I really enjoyed this book in spite of some flaws, because it’s fast-moving and suspenseful; it’s a retelling of two Greek myths (Persephone and Hades, and Orpheus and Euridice); and it is incredibly romantic.
The book begins in the Everneath, a world between Earth and Hell for beings who have discovered the secret to eternal life, which necessitates draining the life force from human “Forfeits.” Nikki Beckett, age 17, who narrates the story, is one of these Forfeits. She awakens after one hundred years (which equals six months in “earth” time) in a semi-conscious state after being cocooned with Cole, the boy who took her to the Everneath in order to drain her. Cole is ecstatic that Nikki has miraculously survived the “Feed” and is convinced this means she should help him rule over Hell as his queen. Somehow, though, even in her hazy state, she realizes that she has an option to go back for six months before staying in Hell forever, and against Cole’s protests, she chooses to do so. As bound up as she has been with Cole, she remembers a boy, “with the hands that fit mine just right.” She says “I’m going home” and one of the underworld Shades enters her body through a stab wound and takes her to the surface.
We only gradually learn about how or why Nikki went to Everneath with Cole. After the Feed is over, the next thing we see is Nikki back in high school in Park City, Utah. The kids in school avoid Nikki. She is underweight and looks bad and everyone assumes she was in a drug rehab place for six months. But Jack, the boy she remembered in Hell – who happens to be her former boyfriend – won’t give up on Nikki, in spite of his devastation when she left without a word. And Cole wants Nikki back, and he has much more influence over Nikki than she would like.
The interweaving of Greek mythology into this story (felicitously accomplished by the fact that the Nikki and Jack are both taking an English class whose teacher focuses on myth) adds a little something different to the usual triad of irritating girl loved by perfect boy as well as bad but sexy boy.
I also liked that Nikki takes (almost) full responsibility for her actions and doesn’t blame anyone else. Furthermore, she did not get inexplicably “better” after her stint in the Everneath; she still struggles with the problems that got her there in the first place.
Cole is a good “bad” character – he is nuanced and sympathetic. We don’t know anything about his background though – it would be nice to know “who” he started out as, and how he got to be where he is.
Great book cover, even though, as is common, it has nothing to do with the story.
Nikki wants desperately to come back to the surface so she can explain to everyone who cared about her where she went and why, and maybe undo the hurt a bit. But when she returns, she is totally uncommunicative. You would think she would at least try to talk to her family about it; you would think they would insist she tell them. Nikki knows she only has six months left on earth to do this and yet, she just sits and knits (literally!) ….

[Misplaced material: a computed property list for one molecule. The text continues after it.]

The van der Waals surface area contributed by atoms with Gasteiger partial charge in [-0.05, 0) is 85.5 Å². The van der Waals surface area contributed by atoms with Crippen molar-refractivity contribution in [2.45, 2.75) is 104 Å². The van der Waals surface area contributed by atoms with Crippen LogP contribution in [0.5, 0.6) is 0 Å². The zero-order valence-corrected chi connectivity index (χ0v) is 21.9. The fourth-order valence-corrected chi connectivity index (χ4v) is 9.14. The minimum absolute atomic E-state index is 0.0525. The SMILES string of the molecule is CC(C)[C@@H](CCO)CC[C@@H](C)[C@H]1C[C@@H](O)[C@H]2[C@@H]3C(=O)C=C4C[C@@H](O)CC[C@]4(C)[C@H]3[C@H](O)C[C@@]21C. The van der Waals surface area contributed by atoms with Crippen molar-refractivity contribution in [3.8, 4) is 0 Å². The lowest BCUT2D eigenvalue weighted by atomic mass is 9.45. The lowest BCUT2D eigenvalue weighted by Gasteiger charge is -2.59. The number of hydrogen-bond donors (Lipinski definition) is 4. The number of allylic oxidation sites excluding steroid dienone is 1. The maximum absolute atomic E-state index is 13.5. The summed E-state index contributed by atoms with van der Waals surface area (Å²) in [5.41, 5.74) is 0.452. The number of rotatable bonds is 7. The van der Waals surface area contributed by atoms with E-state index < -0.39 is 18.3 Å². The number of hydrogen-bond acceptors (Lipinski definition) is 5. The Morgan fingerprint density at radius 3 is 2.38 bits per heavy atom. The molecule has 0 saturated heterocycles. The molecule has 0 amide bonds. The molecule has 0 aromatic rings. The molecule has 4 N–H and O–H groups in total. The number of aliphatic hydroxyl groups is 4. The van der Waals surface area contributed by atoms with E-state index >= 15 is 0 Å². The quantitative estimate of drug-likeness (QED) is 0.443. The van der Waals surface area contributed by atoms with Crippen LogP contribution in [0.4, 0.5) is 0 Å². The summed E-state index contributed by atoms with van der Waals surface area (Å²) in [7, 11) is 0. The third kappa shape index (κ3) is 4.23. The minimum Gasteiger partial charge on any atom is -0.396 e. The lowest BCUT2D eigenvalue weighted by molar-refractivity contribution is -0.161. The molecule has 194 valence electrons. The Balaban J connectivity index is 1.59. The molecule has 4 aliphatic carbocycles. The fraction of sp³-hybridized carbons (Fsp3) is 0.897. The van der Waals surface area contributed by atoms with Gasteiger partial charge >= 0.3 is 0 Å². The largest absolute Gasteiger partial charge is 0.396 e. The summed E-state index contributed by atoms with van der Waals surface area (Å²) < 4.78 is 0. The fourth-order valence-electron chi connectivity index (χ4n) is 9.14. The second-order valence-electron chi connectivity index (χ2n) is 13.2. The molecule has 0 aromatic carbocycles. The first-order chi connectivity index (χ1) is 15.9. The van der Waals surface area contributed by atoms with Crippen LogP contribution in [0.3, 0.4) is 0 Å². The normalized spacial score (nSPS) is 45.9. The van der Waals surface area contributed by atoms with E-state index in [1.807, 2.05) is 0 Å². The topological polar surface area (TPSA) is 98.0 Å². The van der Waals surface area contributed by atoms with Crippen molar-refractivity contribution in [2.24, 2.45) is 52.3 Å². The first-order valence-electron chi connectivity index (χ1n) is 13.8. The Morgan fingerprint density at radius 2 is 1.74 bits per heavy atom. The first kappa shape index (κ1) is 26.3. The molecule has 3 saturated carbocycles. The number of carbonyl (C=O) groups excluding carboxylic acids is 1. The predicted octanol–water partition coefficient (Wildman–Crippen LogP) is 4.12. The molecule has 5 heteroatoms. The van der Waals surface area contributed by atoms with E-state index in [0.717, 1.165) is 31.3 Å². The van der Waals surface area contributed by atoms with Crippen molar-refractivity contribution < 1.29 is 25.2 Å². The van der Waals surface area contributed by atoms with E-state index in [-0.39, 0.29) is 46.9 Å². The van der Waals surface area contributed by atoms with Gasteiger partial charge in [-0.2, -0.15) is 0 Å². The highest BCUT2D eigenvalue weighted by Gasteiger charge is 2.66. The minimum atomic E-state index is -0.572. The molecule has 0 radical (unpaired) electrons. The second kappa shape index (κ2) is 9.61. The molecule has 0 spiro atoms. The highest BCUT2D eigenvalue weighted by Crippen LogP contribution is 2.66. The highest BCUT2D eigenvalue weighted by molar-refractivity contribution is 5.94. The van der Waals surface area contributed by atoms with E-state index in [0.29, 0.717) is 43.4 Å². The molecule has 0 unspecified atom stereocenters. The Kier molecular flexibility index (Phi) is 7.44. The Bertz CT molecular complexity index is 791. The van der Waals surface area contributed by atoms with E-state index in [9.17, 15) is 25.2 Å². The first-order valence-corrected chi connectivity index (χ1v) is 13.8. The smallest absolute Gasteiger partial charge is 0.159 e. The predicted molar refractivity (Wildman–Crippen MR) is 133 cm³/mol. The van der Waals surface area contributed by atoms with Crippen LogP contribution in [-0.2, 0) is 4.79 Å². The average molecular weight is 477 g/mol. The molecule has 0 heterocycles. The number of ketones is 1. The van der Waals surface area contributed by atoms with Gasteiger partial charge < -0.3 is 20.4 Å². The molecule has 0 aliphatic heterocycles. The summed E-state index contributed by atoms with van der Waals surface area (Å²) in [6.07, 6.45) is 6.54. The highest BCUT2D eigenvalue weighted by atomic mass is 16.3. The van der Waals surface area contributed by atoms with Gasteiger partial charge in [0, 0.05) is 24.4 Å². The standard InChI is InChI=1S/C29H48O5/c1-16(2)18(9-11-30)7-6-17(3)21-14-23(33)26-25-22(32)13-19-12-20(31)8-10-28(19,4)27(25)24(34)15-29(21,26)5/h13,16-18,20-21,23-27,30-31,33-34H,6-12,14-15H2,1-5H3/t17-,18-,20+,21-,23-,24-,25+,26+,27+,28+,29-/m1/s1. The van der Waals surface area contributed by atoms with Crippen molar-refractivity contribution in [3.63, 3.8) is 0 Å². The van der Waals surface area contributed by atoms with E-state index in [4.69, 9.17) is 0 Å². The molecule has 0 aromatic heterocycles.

Jack, the hero whose face sustained Nikki in hell, is overly perfect. At one point Nikki says:
“I knew…the difference between what I had with Jack and the twisted thing I had with Cole [was that] Jack was real. Cole was a drug, artificial and simulated.”
Well, actually, it seemed to me that Jack was the one who wasn’t real. Cole not only had dimensions, but I also liked the fact that his feelings for Nikki went totally against all of his inclinations and were therefore more flattering and interesting.
[I won’t address the question, however, of why either guy would be so smitten with Nikki as opposed to anyone else – she’s insecure, immature, insensitive and selfish. And after her stint in Everneath she apparently doesn’t look so great either, although there isn’t much indication that she was all that attractive before.]
And then there’s this hardly noticeable aside in the story, but I think worth mentioning: at one point, Nikki pulls into a handicap parking place, because she’s in a hurry and doesn’t care about paying the ticket. To everyone who thinks it’s just about the money, it’s not! Handicapped persons need to be close because it’s difficult for them to navigate distances. I used to take care of someone with Parkinson’s, and any extra distance we had to go was actual Hell, not just Everneath. There really is justification for keeping those spaces available!
Evaluation: There’s a reason the Orpheus/Eurydice story has been popular for thousands of years – it’s a great story, and Ashton does a nice job on this update. The two boys (part of the usual triangle) are both very romantic, and the Persephone/Hades mix into the plot provides great narrative tension.
Note: Everneath is the first in a trilogy.
Published by Balzer + Bray, an imprint of HarperCollins Publishers, 2012